Advice for Americans About Self-Care: Access + Knowledge = Power
American medicine cabinets contain a growing choice of nonprescription, over-the-counter (OTC) medicines to treat an expanding range of ailments. OTC medicines often do more than relieve aches, pains and itches. Some can prevent diseases like tooth decay, cure diseases like athlete's foot and, with a doctor's guidance, help manage recurring conditions like vaginal yeast infection, migraine and minor pain in arthritis.
The U.S. Food and Drug Administration (FDA) determines whether medicines are prescription or nonprescription. The term prescription (Rx) refers to medicines that are safe and effective when used under a doctor's care. Nonprescription or OTC drugs are medicines FDA decides are safe and effective for use without a doctor's prescription.
Even mild chronic pain -- whether from arthritis, migraines, or another condition -- can be debilitating. So it makes sense to take a pain reliever to make the hurt go away. But when you walk down the aisle of your local drug store, there are many pain pills to choose from. How do you know which pain pill to choose? And just what is the difference between aspirin, acetaminophen, and ibuprofen?
Aspirin and ibuprofen belong to a large class of drugs known as nonsteroidal anti-inflammatory...
FDA also has the authority to decide when a prescription drug is safe enough to be sold directly to consumers over the counter. This regulatory process allowing Americans to take a more active role in their health care is known as Rx-to-OTC switch. As a result of this process, more than 700 products sold over the counter today use ingredients or dosage strengths available only by prescription 30 years ago.
Increased access to OTC medicines is especially important for our maturing population. Two out of three older Americans rate their health as excellent to good, but four out of five report at least one chronic condition.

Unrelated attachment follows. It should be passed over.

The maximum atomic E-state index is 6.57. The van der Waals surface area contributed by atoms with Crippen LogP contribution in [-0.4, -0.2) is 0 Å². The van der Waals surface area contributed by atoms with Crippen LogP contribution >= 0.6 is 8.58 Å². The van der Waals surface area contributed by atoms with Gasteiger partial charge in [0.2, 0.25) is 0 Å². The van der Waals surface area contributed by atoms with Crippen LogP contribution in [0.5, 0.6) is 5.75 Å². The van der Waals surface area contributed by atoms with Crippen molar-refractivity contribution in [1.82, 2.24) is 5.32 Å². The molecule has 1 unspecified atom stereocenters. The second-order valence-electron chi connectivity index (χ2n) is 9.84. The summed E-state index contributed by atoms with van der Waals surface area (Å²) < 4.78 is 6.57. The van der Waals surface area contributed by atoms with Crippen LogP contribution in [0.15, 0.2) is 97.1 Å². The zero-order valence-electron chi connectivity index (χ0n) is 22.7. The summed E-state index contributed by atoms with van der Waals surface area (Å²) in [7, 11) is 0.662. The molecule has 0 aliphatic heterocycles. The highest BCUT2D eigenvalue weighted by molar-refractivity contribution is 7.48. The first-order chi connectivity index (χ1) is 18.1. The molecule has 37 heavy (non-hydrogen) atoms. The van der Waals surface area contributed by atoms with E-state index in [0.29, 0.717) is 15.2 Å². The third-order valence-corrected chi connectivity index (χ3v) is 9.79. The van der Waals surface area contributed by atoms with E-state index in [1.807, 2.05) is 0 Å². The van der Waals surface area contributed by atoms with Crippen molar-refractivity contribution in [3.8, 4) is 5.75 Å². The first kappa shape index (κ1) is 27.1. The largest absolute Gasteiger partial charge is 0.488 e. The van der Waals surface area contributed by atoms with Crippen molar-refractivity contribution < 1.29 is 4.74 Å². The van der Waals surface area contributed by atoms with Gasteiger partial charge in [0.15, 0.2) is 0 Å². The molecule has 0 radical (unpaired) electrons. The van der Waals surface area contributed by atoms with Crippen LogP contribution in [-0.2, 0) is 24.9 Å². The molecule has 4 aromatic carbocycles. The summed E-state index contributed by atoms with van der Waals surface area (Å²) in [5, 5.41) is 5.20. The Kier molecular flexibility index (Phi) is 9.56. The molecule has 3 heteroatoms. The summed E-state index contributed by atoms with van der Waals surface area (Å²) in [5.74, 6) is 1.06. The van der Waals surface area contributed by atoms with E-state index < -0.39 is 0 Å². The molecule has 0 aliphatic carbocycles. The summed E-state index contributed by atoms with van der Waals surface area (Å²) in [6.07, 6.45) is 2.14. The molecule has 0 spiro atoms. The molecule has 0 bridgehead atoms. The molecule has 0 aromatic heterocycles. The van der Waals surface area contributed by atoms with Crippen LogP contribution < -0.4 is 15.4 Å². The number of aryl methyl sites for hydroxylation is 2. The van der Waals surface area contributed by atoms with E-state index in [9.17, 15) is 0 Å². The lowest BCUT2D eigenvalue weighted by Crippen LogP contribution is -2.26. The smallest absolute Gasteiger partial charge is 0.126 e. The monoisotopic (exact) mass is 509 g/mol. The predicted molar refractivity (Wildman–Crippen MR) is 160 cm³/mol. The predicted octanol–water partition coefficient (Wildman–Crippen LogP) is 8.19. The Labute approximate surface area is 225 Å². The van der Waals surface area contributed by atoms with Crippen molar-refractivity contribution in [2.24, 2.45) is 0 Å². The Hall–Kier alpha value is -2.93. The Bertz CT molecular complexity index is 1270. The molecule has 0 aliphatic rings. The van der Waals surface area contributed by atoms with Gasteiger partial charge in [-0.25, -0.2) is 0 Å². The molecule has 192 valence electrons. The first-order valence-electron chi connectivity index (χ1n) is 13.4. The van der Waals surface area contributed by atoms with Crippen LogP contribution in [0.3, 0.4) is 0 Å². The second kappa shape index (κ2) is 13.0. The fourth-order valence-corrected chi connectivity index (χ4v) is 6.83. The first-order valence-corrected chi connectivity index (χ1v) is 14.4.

Fact is, today's OTC medicines offer greater opportunity to treat more of the aches and illnesses most likely to appear in our later years. As we live longer, work longer, and take a more active role in our own health care, the need grows to become better informed about self-care.
The best way to become better informed—for young and old alike—is to read and understand the information on OTC labels. Next to the medicine itself, label comprehension is the most important part of self-care with OTC medicines.
With new opportunities in self-medication come new responsibilities and an increased need for knowledge. FDA and the Consumer Healthcare Products Association (CHPA) have prepared the following information to help Americans take advantage of self-care opportunities.
OTC Know-How: It's on the Label
You wouldn't ignore your doctor's instructions for using a prescription drug; so don't ignore the label when taking an OTC medicine. Here's what to look for:
"Active ingredients": therapeutic substances in medicine
"Purpose": product category (such as antihistamine, antacid, or cough suppressant)
"Uses": symptoms or diseases the product will treat or prevent
"Warnings": when not to use the product, when to stop taking it, when to see a doctor, and possible side effects
"Directions": how much to take, how to take it, and how long to take it
"Other information": such as storage information
"Inactive ingredients": substances such as binders, colors, or flavoring